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Author Topic:   I Know That God Does Not Exist
ringo
Member
Posts: 16827
From: frozen wasteland
Joined: 03-23-2005
Member Rating: 3.3


(2)
Message 91 of 1329 (675690)
10-14-2012 5:52 PM
Reply to: Message 90 by Tangle
10-14-2012 5:41 PM


Re: Snakes may be in the pudding
Tangle writes:

If you've taken every feasible effort to establish evidence of presence, if it's not found, then it IS evidence of absence.


The operative phrase there is "every feasible effort". As I mentioned earlier, evidence that there is no elephant in your living room says nothing about the overall existence of elephants. Evidence that there are no snakes in your garden says nothing about the overall existence of snakes. And evidence that there are no gods anywhere that we have looked says nothing about the overall existence of gods.

Creationists use the same argument as the OP: Nothing we have tried has produced life in the lab, therefore they "know" that life can not arise by natural means. I don't like it when they use it and I don't like it when you use it either.


This message is a reply to:
 Message 90 by Tangle, posted 10-14-2012 5:41 PM Tangle has responded

Replies to this message:
 Message 92 by Tangle, posted 10-14-2012 6:59 PM ringo has responded
 Message 103 by Straggler, posted 10-15-2012 2:42 PM ringo has responded
 Message 104 by Stile, posted 10-15-2012 3:00 PM ringo has responded

  
Tangle
Member
Posts: 6951
From: UK
Joined: 10-07-2011
Member Rating: 5.1


Message 92 of 1329 (675692)
10-14-2012 6:59 PM
Reply to: Message 91 by ringo
10-14-2012 5:52 PM


Re: Snakes may be in the pudding
ringo writes:

I don't like it when they use it and I don't like it when you use it either.

You may not like it, but the dog bites both ankles.

My parameters were marked, the question was whether there where snakes in my garden, not the world or cosmos. Being unable to find snakes in my garden despite using all possible efforts, is evidence of absence - in my garden. That can not be in doubt.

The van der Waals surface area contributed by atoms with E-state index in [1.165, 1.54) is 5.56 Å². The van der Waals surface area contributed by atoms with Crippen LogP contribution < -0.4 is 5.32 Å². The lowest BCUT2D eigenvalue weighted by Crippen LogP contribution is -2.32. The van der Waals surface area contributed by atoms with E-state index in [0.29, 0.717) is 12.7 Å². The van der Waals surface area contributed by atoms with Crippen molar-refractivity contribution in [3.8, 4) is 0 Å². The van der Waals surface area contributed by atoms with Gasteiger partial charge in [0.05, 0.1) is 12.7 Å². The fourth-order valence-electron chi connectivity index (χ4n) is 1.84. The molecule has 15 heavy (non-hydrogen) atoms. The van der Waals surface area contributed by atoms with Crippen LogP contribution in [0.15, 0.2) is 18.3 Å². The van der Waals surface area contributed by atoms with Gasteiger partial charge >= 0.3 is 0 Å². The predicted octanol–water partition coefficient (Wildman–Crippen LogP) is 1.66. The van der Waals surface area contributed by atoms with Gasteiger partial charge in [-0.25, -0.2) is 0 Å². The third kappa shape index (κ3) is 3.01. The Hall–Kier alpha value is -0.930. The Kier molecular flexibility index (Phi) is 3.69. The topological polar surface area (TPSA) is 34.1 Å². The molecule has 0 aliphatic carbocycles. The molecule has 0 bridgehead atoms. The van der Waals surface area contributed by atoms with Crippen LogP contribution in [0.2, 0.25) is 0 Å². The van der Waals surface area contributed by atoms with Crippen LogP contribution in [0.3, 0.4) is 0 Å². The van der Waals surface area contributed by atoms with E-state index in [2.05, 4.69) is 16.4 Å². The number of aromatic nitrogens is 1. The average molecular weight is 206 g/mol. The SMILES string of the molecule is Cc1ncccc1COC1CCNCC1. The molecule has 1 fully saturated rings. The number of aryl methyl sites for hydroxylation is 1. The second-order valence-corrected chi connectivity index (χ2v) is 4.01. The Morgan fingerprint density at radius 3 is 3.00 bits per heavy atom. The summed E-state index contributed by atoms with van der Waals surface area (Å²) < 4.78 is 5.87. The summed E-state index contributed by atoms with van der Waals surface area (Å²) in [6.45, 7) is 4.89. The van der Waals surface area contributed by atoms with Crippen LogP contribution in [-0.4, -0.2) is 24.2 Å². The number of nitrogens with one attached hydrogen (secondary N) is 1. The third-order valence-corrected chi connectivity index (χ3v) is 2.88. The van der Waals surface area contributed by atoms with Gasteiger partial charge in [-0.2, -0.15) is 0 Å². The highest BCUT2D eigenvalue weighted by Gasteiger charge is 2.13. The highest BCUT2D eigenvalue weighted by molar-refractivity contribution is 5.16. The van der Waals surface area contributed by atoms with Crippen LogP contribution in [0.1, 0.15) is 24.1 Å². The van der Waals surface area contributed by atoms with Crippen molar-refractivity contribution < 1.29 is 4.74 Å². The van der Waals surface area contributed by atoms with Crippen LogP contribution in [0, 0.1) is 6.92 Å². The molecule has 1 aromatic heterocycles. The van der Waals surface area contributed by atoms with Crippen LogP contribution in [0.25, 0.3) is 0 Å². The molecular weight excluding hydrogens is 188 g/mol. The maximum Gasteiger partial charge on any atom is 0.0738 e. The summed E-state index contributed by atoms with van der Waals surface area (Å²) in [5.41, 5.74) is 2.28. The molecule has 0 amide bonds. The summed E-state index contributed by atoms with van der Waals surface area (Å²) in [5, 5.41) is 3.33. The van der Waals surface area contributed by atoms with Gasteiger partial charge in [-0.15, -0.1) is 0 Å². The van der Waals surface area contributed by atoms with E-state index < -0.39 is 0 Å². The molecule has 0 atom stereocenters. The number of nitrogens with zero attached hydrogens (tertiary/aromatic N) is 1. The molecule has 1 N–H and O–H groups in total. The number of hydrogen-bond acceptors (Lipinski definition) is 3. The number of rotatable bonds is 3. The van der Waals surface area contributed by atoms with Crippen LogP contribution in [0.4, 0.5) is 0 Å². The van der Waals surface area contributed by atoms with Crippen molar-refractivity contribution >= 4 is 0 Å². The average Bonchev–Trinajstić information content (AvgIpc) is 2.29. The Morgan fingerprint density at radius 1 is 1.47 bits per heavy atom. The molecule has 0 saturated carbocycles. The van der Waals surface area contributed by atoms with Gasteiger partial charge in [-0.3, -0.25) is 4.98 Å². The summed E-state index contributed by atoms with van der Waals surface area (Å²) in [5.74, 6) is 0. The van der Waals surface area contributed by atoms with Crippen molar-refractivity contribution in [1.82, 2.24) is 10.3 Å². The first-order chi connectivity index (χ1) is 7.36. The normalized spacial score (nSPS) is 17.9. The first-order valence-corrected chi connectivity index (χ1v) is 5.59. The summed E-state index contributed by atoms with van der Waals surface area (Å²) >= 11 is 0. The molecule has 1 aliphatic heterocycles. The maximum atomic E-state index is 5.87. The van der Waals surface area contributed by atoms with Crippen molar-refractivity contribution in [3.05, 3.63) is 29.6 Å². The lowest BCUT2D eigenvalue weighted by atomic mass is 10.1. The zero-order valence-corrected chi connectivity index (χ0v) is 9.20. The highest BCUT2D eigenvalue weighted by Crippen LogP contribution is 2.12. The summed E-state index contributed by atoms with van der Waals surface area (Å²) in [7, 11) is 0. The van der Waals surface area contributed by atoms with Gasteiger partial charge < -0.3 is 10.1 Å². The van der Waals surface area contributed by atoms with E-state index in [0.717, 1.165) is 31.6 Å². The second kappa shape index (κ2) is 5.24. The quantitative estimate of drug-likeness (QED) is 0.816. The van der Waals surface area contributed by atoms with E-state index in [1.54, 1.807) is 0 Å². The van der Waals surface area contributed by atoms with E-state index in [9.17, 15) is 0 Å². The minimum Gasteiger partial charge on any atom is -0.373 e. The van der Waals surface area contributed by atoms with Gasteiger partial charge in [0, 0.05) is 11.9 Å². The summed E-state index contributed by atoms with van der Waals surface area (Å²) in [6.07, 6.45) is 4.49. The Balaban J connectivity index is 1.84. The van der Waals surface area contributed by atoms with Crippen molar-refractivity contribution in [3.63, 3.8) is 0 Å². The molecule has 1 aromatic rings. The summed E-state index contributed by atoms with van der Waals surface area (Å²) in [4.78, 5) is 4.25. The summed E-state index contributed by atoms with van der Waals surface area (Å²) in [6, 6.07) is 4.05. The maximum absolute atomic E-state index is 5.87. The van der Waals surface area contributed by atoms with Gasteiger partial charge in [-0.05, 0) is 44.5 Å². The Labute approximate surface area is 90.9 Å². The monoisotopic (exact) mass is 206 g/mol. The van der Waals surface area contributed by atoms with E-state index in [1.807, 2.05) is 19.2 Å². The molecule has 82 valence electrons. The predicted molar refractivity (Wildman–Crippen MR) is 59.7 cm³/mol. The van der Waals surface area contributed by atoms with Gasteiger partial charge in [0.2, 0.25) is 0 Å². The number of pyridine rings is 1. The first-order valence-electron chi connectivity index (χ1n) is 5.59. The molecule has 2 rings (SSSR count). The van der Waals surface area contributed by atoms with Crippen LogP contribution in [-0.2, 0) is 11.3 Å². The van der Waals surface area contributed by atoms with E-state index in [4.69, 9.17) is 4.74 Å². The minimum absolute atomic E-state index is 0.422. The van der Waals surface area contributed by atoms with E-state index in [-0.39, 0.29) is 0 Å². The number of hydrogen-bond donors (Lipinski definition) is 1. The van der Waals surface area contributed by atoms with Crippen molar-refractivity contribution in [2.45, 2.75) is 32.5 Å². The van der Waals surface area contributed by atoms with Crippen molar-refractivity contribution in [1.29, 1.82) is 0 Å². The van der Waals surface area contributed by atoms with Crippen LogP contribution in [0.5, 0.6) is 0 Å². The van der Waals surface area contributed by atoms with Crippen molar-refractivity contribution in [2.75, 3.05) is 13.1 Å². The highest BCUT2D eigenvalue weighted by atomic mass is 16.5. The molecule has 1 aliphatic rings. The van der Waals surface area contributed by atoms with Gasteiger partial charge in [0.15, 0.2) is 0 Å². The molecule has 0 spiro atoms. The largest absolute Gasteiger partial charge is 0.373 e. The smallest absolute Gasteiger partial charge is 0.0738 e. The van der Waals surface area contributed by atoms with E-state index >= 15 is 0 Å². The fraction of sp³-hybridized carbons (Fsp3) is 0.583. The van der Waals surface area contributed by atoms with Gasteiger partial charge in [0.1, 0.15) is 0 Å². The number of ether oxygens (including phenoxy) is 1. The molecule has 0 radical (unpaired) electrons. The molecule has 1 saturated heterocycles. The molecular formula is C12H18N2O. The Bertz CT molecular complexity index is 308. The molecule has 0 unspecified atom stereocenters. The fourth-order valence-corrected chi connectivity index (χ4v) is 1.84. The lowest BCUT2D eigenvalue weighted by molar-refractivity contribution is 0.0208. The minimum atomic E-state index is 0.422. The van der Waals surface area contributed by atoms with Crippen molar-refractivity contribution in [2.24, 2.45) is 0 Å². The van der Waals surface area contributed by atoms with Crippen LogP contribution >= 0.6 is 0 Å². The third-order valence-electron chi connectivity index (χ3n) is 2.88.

So abiogenesis. Does the same logic work? I'd say it does. Science's inability to show how life might have started is absence of evidence that speaks to evidence of absence. But it's as limited as the snakes not being in my garden.

Does it apply to god? I think so but maybe it's stronger evidence - we have, after all, been looking everywhere we can think of for thousands of years. It's not proof but it IS evidence of absence.


Life, don't talk to me about life - Marvin the Paranoid Android

This message is a reply to:
 Message 91 by ringo, posted 10-14-2012 5:52 PM ringo has responded

Replies to this message:
 Message 93 by TrueCreation, posted 10-15-2012 3:59 AM Tangle has responded
 Message 118 by ringo, posted 10-16-2012 12:22 PM Tangle has not yet responded

  
TrueCreation
Inactive Member


(1)
Message 93 of 1329 (675706)
10-15-2012 3:59 AM
Reply to: Message 92 by Tangle
10-14-2012 6:59 PM


Re: Snakes may be in the pudding
quote:
You may not like it, but the dog bites both ankles.

My parameters were marked, the question was whether there where snakes in my garden, not the world or cosmos. Being unable to find snakes in my garden despite using all possible efforts, is evidence of absence - in my garden. That can not be in doubt.

So abiogenesis. Does the same logic work? I'd say it does. Science's inability to show how life might have started is absence of evidence that speaks to evidence of absence. But it's as limited as the snakes not being in my garden.

Does it apply to god? I think so but maybe it's stronger evidence - we have, after all, been looking everywhere we can think of for thousands of years. It's not proof but it IS evidence of absence.